President Donald Trump’s efforts to overturn the results of November’s election came to a violent crescendo on Wednesday when a pro-Trump mob staged an insurrection at the U.S. Capitol following a rally outside the White House, where the President continued to spread misinformation about the 2020 election.
Five deaths have been connected to Wednesday’s violence at the Capitol, including a woman who was shot by police as rioters attempted to breach the House chamber and three others who died from medical emergencies, according to the D.C. Metropolitan Police. On Thursday, the U.S. Capitol Police announced that one of its officers, 42-year-old New Jersey-native Brian Sicknick, died after being “injured while physically engaging with protesters.”
Just hours before the mob stormed the Capitol, Trump held a rally where he told the crowd that Republicans had been “too nice” about the election results and encouraged them to march to the Capitol.
By mid-afternoon Wednesday, thousands had descended on the Capitol, where both houses of Congress were in session to discuss and confirm the Electoral College result in favor of President-elect Joe Biden.
The mob, inflamed by Vice President Mike Pence’s decision not to support Congressional Republicans’ objections to the election result, managed to break through Capitol Police defenses, with protesters vandalizing the floors of both houses, as well as Congressional offices.
After several hours, the National Guard and MDP cleared the building. Congress then reconvened to confirm the election results, though, despite the violence, many Republicans still voted to overturn the results of the election. New Jersey’s sole Republican representative, Rep. Jeff Van Drew, voted to overturn the results.
On Thursday morning, Seton Hall’s Office of the President sent an email to the University community, calling the incident “an assault on American democracy itself.”
“The coming days will bring reflection and much-needed perspective, and I am confident our cherished democratic institutions will endure,” University President Dr. Joseph Nyre said in the email. “They must. The world is watching.”
Vice President of Student Services Dr. Shawna Cooper-Gibson followed up Nyre’s statement with a second email on Thursday sent out to students.
“We cannot tear ourselves away from the images of walls being climbed and the congressional halls filled with angry, armed rioters,” Cooper-Gibson said in her email. “Such erratic and destructive behavior goes against everything we believe as a faith community, our University mission and our core values.”
Junior diplomacy major Jarrett Dang joined many in calling the insurrection an attempted coup d’etat.
“What happened today at the Capitol is something you could see happening in a newer democracy, but would never expect in a system as old and seemingly robust as the United States’,” Dang said. “I’ve studied and written about election violence in developing countries in Africa, Asia, and Latin America, but never expected it to happen at home.”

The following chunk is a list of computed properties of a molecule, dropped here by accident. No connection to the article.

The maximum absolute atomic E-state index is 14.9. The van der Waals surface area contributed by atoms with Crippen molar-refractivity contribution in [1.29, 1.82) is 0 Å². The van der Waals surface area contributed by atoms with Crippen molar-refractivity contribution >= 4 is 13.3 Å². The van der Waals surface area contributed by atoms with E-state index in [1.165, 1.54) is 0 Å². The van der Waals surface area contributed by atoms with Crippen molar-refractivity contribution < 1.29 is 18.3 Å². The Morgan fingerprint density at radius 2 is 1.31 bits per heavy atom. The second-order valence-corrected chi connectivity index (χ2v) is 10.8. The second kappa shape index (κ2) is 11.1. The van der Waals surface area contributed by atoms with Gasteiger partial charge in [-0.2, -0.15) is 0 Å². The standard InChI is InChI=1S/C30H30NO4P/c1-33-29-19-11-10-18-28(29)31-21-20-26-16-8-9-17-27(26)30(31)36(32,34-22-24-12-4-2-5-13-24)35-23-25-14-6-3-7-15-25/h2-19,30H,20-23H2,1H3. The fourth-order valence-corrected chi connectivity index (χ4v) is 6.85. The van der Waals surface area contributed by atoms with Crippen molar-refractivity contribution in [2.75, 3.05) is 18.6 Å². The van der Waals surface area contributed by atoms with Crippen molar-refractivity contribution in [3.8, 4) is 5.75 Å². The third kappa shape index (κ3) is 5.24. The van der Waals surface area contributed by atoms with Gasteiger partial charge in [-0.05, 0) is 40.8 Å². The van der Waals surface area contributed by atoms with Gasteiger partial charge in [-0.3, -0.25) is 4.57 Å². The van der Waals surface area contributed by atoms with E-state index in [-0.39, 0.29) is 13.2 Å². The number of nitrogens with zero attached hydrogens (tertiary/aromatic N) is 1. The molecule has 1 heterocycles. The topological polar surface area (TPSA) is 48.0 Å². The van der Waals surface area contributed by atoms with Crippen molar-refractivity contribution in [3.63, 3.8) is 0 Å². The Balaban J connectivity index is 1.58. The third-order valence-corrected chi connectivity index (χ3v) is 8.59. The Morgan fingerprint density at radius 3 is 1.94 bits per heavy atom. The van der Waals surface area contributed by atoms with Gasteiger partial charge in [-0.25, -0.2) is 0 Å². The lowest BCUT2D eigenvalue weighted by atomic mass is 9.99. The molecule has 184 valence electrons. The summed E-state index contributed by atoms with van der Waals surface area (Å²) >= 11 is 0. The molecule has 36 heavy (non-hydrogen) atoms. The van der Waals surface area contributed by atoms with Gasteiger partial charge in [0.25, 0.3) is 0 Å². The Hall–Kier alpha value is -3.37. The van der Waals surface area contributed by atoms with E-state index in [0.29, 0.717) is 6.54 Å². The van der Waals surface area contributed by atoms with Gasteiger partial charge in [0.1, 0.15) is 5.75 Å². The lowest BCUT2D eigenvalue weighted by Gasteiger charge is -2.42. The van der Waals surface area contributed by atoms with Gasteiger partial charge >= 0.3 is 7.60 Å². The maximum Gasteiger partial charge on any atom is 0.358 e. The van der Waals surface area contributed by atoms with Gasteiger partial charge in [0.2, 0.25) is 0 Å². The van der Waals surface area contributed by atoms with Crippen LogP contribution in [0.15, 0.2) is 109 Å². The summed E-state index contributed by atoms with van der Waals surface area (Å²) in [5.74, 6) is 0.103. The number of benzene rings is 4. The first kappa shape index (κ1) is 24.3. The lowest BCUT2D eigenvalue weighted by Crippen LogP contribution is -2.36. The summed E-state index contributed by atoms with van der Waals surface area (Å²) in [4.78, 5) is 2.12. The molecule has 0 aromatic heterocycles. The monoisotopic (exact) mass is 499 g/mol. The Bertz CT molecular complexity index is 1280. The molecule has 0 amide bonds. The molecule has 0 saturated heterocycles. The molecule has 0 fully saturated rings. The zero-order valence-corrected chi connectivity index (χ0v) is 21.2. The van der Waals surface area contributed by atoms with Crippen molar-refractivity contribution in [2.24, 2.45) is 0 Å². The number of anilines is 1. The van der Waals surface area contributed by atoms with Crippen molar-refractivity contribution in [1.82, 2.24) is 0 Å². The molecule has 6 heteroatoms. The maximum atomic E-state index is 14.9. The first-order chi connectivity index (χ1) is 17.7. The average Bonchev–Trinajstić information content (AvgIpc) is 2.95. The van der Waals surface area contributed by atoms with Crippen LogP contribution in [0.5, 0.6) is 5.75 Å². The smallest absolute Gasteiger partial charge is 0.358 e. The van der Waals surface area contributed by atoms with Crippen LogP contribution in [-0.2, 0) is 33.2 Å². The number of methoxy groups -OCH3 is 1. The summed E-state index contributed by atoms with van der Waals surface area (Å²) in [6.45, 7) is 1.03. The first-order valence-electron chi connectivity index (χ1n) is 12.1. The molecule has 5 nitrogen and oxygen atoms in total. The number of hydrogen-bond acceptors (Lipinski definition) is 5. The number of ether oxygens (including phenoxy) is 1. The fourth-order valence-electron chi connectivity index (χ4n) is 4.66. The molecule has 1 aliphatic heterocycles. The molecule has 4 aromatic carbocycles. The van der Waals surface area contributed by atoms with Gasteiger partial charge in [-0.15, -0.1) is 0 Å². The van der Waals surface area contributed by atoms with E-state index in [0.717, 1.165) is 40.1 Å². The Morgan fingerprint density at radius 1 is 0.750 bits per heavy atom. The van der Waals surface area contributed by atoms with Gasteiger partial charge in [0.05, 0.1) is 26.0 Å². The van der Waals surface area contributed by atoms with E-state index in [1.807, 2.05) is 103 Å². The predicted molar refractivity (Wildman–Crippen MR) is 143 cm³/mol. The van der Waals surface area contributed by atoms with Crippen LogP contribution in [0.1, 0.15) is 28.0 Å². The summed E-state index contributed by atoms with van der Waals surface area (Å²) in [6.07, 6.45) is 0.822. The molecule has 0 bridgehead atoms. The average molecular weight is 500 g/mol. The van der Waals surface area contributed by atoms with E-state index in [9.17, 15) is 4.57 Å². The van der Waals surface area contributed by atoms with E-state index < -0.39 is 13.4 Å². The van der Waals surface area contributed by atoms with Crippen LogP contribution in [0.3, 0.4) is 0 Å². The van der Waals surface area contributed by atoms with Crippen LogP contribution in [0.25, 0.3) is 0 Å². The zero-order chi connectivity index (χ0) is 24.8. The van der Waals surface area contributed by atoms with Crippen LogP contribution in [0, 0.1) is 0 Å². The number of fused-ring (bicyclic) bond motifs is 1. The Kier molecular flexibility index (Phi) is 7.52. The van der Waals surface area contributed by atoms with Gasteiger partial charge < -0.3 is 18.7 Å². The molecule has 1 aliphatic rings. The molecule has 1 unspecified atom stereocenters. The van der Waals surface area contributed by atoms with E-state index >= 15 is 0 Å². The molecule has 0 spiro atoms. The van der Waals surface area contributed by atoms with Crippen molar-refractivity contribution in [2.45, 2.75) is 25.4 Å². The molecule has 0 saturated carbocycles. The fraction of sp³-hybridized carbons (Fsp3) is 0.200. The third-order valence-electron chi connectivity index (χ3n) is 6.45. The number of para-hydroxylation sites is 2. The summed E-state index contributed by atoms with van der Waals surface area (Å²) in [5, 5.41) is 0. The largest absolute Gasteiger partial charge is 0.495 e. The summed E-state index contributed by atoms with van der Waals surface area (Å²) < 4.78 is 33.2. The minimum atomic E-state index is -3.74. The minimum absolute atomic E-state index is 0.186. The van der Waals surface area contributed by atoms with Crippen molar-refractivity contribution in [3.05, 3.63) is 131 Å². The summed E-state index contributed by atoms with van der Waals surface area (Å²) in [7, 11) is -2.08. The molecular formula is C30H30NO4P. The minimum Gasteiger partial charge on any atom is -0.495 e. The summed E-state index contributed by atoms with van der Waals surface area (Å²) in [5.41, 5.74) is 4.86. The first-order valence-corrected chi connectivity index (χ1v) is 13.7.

Dang also echoed growing calls for Trump to be removed from office.
“I think that the House of Representatives should impeach President Trump for a second time and the Senate convict,” he said. “The behavior that the President of the United States exhibited today was extremely un-American and put lives in danger for his own gain.”
Seton Hall Political Science Professor Dr. Patrick Fisher called Wednesday’s events “worrisome.”
“Whatever you want to say about what happened [Wednesday,] it’s not the sign of a thriving democracy,” Fisher said. “Our democracy is pretty fragile, much more than I would have ever imagined before Donald Trump.”
Fisher, who is currently studying generations in politics, said there was cause for optimism about the future of American politics.
“Younger Americans have stronger democratic norms than older Americans,” he said. “This was [generation Z’s] first election… and they voted overwhelmingly against Trump.”
Sophomore public relations major Jiaqi Liu said she thought the insurrection pointed towards a double-standard in policing.
“The contrasts between how the Trump supporters were treated against other protests we’ve had in the past was definitely noticeable and reflected on the corrupt system that we have,” she said.
Seton Hall Diplomacy professor Dr. R. Joseph Huddleston said the events at the Capitol showed that American democracy is not immune to election violence.
“Many often think the USA is such an exceptional democracy that this kind of event is impossible, but it’s not,” Huddleston said. “Our political institutions are subject to the all the same pressures and limits as any other system, and our citizens are subject to the same possibilities of radicalization.”
Huddleston said he finds it difficult to imagine the long-term ramifications of the insurrection.
“China and Russia are already using these events as an opportunity to say democracy is dangerous and unstable,” he said. “But I think most will look at this the way someone views a heart attack. It is a sign that all is not well, we know it could happen again, and we need to make some changes to fix the underlying issues.”
Junior diplomacy major Peter Eggerding said he did not consider the storming of the Capitol a coup attempt.
“The people who stormed the Capitol are disenfranchised and seeking both attention and validation for what they see as a stolen election,” Eggerding said. “Though this is the case, they are domestic terrorists and ought to be prosecuted to the full extent of the law.”
Daniel O’Connor can be reached at email@example.com. Find him on Twitter @itsDanOConnor.